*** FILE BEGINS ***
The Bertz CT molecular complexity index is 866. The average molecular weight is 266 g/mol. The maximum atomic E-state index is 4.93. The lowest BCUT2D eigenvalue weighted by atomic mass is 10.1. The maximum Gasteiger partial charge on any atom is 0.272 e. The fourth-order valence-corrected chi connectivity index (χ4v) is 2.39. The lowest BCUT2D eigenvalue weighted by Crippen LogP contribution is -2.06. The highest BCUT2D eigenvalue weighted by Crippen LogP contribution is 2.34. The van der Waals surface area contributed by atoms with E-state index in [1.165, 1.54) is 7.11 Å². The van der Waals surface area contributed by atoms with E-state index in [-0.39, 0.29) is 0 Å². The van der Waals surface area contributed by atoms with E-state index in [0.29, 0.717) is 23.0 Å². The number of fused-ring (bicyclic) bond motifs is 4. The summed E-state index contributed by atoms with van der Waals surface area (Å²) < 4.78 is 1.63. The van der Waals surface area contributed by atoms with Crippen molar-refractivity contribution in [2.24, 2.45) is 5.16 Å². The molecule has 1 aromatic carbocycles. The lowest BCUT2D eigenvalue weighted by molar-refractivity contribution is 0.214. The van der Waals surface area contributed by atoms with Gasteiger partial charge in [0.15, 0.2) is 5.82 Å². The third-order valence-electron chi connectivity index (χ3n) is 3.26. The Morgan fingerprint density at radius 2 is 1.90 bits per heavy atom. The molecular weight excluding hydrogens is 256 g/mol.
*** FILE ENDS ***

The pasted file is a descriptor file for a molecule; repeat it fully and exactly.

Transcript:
The Bertz CT molecular complexity index is 866. The average molecular weight is 266 g/mol. The maximum atomic E-state index is 4.93. The lowest BCUT2D eigenvalue weighted by atomic mass is 10.1. The maximum Gasteiger partial charge on any atom is 0.272 e. The fourth-order valence-corrected chi connectivity index (χ4v) is 2.39. The lowest BCUT2D eigenvalue weighted by Crippen LogP contribution is -2.06. The highest BCUT2D eigenvalue weighted by Crippen LogP contribution is 2.34. The van der Waals surface area contributed by atoms with E-state index in [1.165, 1.54) is 7.11 Å². The van der Waals surface area contributed by atoms with E-state index in [-0.39, 0.29) is 0 Å². The van der Waals surface area contributed by atoms with E-state index in [0.29, 0.717) is 23.0 Å². The number of fused-ring (bicyclic) bond motifs is 4. The summed E-state index contributed by atoms with van der Waals surface area (Å²) < 4.78 is 1.63. The van der Waals surface area contributed by atoms with Crippen molar-refractivity contribution in [2.24, 2.45) is 5.16 Å². The molecule has 1 aromatic carbocycles. The lowest BCUT2D eigenvalue weighted by molar-refractivity contribution is 0.214. The van der Waals surface area contributed by atoms with Gasteiger partial charge in [0.15, 0.2) is 5.82 Å². The third-order valence-electron chi connectivity index (χ3n) is 3.26. The Morgan fingerprint density at radius 2 is 1.90 bits per heavy atom. The molecular weight excluding hydrogens is 256 g/mol.